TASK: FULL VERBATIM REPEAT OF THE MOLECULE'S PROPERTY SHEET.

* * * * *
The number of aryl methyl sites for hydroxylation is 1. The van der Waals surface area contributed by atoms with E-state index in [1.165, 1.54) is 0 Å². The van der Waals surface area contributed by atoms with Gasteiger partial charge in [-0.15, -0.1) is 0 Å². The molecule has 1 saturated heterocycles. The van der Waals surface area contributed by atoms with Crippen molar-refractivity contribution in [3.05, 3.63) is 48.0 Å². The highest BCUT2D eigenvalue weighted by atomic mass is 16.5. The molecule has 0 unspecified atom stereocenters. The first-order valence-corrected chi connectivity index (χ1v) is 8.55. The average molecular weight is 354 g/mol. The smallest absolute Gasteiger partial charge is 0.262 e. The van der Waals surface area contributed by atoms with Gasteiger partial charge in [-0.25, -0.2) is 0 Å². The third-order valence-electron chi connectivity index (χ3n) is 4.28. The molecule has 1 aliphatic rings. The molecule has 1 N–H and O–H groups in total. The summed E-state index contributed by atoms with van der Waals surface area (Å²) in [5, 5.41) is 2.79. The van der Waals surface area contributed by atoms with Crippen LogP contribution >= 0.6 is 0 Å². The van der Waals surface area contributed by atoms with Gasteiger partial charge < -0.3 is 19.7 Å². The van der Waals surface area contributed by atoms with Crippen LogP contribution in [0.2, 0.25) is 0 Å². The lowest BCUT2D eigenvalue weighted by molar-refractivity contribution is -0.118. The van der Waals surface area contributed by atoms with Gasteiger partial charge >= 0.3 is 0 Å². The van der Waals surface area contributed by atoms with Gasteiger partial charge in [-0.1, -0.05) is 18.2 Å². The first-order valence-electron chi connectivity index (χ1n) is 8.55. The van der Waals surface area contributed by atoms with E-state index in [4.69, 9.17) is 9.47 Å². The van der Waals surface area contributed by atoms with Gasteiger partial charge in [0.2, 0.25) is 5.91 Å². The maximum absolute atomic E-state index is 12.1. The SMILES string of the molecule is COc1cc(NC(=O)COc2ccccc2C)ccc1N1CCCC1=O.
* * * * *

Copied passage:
The number of aryl methyl sites for hydroxylation is 1. The van der Waals surface area contributed by atoms with E-state index in [1.165, 1.54) is 0 Å². The van der Waals surface area contributed by atoms with Gasteiger partial charge in [-0.15, -0.1) is 0 Å². The molecule has 1 saturated heterocycles. The van der Waals surface area contributed by atoms with Crippen molar-refractivity contribution in [3.05, 3.63) is 48.0 Å². The highest BCUT2D eigenvalue weighted by atomic mass is 16.5. The molecule has 0 unspecified atom stereocenters. The first-order valence-corrected chi connectivity index (χ1v) is 8.55. The average molecular weight is 354 g/mol. The smallest absolute Gasteiger partial charge is 0.262 e. The van der Waals surface area contributed by atoms with Gasteiger partial charge in [-0.25, -0.2) is 0 Å². The third-order valence-electron chi connectivity index (χ3n) is 4.28. The molecule has 1 aliphatic rings. The molecule has 1 N–H and O–H groups in total. The summed E-state index contributed by atoms with van der Waals surface area (Å²) in [5, 5.41) is 2.79. The van der Waals surface area contributed by atoms with Crippen LogP contribution >= 0.6 is 0 Å². The van der Waals surface area contributed by atoms with Gasteiger partial charge < -0.3 is 19.7 Å². The van der Waals surface area contributed by atoms with Crippen LogP contribution in [0.2, 0.25) is 0 Å². The lowest BCUT2D eigenvalue weighted by molar-refractivity contribution is -0.118. The van der Waals surface area contributed by atoms with Gasteiger partial charge >= 0.3 is 0 Å². The van der Waals surface area contributed by atoms with Gasteiger partial charge in [-0.1, -0.05) is 18.2 Å². The first-order valence-electron chi connectivity index (χ1n) is 8.55. The van der Waals surface area contributed by atoms with E-state index in [4.69, 9.17) is 9.47 Å². The van der Waals surface area contributed by atoms with Gasteiger partial charge in [0.2, 0.25) is 5.91 Å². The maximum absolute atomic E-state index is 12.1. The SMILES string of the molecule is COc1cc(NC(=O)COc2ccccc2C)ccc1N1CCCC1=O.